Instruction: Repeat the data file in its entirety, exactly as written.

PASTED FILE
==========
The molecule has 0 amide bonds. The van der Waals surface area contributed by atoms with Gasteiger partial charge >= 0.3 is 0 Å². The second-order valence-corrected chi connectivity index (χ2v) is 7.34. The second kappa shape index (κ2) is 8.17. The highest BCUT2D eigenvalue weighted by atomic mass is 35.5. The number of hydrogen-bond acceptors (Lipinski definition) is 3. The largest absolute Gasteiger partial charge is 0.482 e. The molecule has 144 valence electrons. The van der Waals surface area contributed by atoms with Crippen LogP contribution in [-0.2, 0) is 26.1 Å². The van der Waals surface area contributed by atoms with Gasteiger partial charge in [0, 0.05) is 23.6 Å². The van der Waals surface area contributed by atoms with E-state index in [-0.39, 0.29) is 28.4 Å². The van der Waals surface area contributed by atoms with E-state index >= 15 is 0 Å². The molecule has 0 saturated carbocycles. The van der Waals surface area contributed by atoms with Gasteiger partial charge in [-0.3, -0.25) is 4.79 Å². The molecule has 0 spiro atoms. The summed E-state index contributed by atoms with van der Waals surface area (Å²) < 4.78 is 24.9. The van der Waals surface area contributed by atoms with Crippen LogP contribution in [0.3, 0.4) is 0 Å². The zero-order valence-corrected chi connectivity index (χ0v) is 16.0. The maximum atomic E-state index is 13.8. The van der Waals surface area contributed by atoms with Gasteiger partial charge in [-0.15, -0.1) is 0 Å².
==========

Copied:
The molecule has 0 amide bonds. The van der Waals surface area contributed by atoms with Gasteiger partial charge >= 0.3 is 0 Å². The second-order valence-corrected chi connectivity index (χ2v) is 7.34. The second kappa shape index (κ2) is 8.17. The highest BCUT2D eigenvalue weighted by atomic mass is 35.5. The number of hydrogen-bond acceptors (Lipinski definition) is 3. The largest absolute Gasteiger partial charge is 0.482 e. The molecule has 144 valence electrons. The van der Waals surface area contributed by atoms with Crippen LogP contribution in [-0.2, 0) is 26.1 Å². The van der Waals surface area contributed by atoms with Gasteiger partial charge in [0, 0.05) is 23.6 Å². The van der Waals surface area contributed by atoms with E-state index in [-0.39, 0.29) is 28.4 Å². The van der Waals surface area contributed by atoms with E-state index >= 15 is 0 Å². The molecule has 0 saturated carbocycles. The van der Waals surface area contributed by atoms with Gasteiger partial charge in [-0.3, -0.25) is 4.79 Å². The molecule has 0 spiro atoms. The summed E-state index contributed by atoms with van der Waals surface area (Å²) < 4.78 is 24.9. The van der Waals surface area contributed by atoms with Crippen LogP contribution in [0.3, 0.4) is 0 Å². The zero-order valence-corrected chi connectivity index (χ0v) is 16.0. The maximum atomic E-state index is 13.8. The van der Waals surface area contributed by atoms with Gasteiger partial charge in [-0.15, -0.1) is 0 Å².